Every Angular application requires a compilation process before they can run in the browser: the enriched components and templates provided by Angular cannot be understood by the browser directly. During the compilation, Angular's compiler also improves the app run-time performance by taking JavaScript VM's feature (like inline caching) into consideration.

The initial compiler in AngularJS and Angular is called JiT (Just-in-Time) compiler. As for AoT, it stands for the Ahead-of-Time compiler that was recently introduced in Angular. Compared to the JiT compilation performed by Angular at run-time, AoT provides a smaller bundle with faster rendering in the browser. Using AoT, we can reduce the angular2-starter to 428.8 kb compared to the original 1.2 MB and reduce loading times by skipping compilation in the browser.




Compilation target



Compilation context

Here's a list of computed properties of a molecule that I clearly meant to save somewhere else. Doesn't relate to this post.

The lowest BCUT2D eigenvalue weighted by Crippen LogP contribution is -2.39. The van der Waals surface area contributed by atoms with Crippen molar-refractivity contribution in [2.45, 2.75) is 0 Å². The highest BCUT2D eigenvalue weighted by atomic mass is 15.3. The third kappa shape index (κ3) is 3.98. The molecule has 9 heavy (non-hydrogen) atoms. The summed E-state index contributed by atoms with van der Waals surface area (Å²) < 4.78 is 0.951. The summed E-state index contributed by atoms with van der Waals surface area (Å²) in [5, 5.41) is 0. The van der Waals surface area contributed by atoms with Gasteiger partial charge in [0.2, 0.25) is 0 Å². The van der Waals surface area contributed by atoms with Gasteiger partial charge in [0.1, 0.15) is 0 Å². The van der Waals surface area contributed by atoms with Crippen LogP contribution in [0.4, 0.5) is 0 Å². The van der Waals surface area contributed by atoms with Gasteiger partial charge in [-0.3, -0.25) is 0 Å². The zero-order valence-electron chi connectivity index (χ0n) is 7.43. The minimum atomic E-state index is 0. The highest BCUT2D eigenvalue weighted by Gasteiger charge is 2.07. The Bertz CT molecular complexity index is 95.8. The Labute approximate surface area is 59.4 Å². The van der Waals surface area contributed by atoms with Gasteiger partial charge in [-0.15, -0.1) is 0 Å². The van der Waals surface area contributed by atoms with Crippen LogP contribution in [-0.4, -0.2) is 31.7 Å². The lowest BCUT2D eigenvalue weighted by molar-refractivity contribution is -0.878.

Bundle size

Huge (~1.2 MB)

Smaller (~400 KB)

Execution Performance



Startup time



The gist of AoT is moving the compilation from run-time to the building process. That means, first we can remove the JiT compiler (which is around 523kb) from the bundle to have a smaller build, and second, the browser can execute the code without waiting for JiT in the run-time which leads to a faster rendering speed.

Early compilation also means that developers can find template bugs without actually running the code and before it reaches to client. This provides a more robust application with higher security because less client-side HTML and JavaScript are evaled. Also, by introducing compiled code in the building process, AoT makes the application more tree-shakable and open to various other optimizations. Bundlers like Rollup and Google Closure can take that advantage and effectively decrease the bundle size.

Besides, AoT compiler also inlines HTML templates and CSS files and help reduce the amount of asynchronous requests sent by the application. (Note: this caused a config bug that we will mention in a latter section)

Last updated